Conflict of interest at center of LMPD Explorer hearing
LOUISVILLE (WHAS11) -- David Yates took the stand to defend his stance as an attorney and Louisville Metro Council President claiming he is the best man to fight what he calls a coverup from the top down.
In a case that can best be described as contentious from the very beginning, Judge Judith McDonald-Burkman heard excerpts from the Iliad, the Odyssey, and Mark Twain in the arguments on Oct. 18 as she tries to determine whether council president David Yates can legally represent plaintiffs in a lawsuit against the city.
"What did they know and when did they know it,” said attorney Lee Sitlinger. “What did they know and when did they know it? It could go all the way up to the council. What did you, President Yates, know, and when did you know it? If there was a coverup why did you do something?"
"I don't know the exact time,” said David Yates. “The first person that I was told by one client about another, and it seemed a little far-fetched."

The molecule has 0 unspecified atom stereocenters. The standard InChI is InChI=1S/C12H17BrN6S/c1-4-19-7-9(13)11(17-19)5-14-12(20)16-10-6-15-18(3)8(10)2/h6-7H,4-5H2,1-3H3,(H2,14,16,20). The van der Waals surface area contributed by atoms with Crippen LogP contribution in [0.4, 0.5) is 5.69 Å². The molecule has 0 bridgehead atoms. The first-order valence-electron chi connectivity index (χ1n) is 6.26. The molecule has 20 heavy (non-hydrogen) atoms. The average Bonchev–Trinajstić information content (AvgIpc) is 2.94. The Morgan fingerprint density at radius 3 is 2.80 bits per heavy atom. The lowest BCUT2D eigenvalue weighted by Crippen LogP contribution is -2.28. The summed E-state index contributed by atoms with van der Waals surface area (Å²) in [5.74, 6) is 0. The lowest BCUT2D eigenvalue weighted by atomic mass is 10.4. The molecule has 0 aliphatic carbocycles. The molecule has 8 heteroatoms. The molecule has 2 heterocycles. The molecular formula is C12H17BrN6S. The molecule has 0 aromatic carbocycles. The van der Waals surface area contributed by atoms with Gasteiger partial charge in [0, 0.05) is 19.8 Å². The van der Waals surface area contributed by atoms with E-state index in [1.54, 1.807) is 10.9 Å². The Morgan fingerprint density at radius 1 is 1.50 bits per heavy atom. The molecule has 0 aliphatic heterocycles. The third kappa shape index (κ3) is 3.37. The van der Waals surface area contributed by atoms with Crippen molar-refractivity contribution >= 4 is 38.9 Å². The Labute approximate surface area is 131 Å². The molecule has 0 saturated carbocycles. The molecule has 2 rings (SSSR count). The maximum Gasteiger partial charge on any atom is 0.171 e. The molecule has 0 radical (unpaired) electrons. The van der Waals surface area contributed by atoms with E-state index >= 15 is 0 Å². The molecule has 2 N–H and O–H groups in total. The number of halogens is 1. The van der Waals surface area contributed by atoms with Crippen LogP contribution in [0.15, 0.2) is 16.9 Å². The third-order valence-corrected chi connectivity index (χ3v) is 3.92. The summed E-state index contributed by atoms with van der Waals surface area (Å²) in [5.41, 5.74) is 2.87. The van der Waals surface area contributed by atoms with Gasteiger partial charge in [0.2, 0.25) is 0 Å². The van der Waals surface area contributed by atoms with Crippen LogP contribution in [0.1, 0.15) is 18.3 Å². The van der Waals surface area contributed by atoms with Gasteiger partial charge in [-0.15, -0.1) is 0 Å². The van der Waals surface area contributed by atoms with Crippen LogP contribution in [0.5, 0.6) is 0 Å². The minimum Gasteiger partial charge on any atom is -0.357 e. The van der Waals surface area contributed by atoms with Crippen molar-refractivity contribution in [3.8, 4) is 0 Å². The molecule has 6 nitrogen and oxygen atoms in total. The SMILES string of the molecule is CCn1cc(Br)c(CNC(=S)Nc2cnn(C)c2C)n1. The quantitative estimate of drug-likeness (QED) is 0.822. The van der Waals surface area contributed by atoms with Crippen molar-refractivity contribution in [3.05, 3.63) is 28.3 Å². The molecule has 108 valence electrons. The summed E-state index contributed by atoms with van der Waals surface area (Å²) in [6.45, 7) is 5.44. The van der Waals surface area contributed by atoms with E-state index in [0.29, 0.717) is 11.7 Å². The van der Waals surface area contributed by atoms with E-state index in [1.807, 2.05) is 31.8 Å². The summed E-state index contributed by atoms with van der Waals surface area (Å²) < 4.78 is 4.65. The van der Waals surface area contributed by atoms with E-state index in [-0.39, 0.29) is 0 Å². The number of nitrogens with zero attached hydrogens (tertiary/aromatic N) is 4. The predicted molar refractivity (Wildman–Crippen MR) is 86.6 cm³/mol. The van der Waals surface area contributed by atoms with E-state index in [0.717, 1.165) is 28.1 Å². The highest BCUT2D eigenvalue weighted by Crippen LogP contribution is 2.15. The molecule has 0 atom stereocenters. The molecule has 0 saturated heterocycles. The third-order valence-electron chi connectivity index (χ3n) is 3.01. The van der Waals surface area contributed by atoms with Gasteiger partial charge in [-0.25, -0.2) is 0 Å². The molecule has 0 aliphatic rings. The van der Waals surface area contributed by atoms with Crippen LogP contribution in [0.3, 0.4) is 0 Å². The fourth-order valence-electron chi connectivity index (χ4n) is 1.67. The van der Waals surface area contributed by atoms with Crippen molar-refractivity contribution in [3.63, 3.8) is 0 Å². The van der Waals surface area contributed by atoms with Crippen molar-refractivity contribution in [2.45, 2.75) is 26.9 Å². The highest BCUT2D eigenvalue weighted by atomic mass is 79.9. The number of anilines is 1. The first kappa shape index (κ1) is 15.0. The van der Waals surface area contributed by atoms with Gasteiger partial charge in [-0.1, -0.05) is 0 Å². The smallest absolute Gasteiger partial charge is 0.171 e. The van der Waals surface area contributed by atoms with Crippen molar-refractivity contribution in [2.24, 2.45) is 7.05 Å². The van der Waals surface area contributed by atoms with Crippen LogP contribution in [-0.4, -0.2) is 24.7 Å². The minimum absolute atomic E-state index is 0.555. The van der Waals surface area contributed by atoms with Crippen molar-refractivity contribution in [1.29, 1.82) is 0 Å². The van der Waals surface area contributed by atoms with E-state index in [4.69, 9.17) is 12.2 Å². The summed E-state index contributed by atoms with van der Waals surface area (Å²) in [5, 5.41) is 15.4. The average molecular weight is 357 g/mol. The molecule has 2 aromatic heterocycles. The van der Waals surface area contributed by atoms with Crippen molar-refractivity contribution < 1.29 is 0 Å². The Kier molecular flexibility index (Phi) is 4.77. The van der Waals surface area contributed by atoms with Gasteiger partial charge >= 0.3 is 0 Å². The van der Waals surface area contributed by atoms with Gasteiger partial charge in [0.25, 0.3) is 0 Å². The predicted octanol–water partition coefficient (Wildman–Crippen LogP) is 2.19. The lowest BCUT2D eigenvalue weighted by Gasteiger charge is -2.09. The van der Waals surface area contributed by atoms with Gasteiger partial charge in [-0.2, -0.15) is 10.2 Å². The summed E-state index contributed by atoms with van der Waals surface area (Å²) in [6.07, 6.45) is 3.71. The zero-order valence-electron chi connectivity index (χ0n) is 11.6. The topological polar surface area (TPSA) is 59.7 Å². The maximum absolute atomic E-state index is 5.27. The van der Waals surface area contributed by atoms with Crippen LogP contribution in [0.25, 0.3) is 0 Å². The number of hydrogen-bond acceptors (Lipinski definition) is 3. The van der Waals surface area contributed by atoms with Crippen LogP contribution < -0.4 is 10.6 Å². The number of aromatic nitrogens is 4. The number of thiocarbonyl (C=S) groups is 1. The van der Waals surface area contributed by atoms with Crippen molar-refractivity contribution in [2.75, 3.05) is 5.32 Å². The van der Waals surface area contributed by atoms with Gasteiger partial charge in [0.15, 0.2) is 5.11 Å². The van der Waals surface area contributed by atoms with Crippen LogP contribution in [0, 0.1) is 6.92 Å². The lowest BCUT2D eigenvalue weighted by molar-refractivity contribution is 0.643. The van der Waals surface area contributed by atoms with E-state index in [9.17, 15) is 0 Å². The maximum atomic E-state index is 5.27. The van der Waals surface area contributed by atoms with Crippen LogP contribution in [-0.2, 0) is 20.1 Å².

"Could [Yates] have used the power of the government to investigate what is going on in those instances,” asked attorney Matt Golden.
"I suppose [Yates] could,” said Metro Councilman Rick Blackwell.
After going back and forth for most of the morning about perceived conflicts, and potential abuse of power in the LMPD Explorer case attorney Lee Sitlinger asked Yates a simple question.
"Wouldn't it have been better advisement for you when N.C. came to you, or you went to him whichever, and said about these allegations for you to say I'm president of Metro Council I have a clear conflict,” said Sitlinger.
"It was me they trusted,” said Yates. “They were worried about the power. They were worried about Mr. O'Connell's position which he had taken. There was all kinds of fear."
Yates currently represents multiple plaintiffs in cases against LMPD and says much more will come forward prompting yet another fiery back and forth.
"You have been defaming and libeling a very good man who has devoted his life, his personal assets, to a program for many years while you were still going to law school,” said Sitlinger.
"This is children against the Louisville Metro Police Department, individuals, including your client who participated in a coverup,” said Yates.
"We'll have the opportunity to debate this in court,” said Sitlinger. “I'm not trying to try the case today."
Each side now has 10 days to provide written motions and arguments to the judge, but it's not clear when she will deliver her final judgment.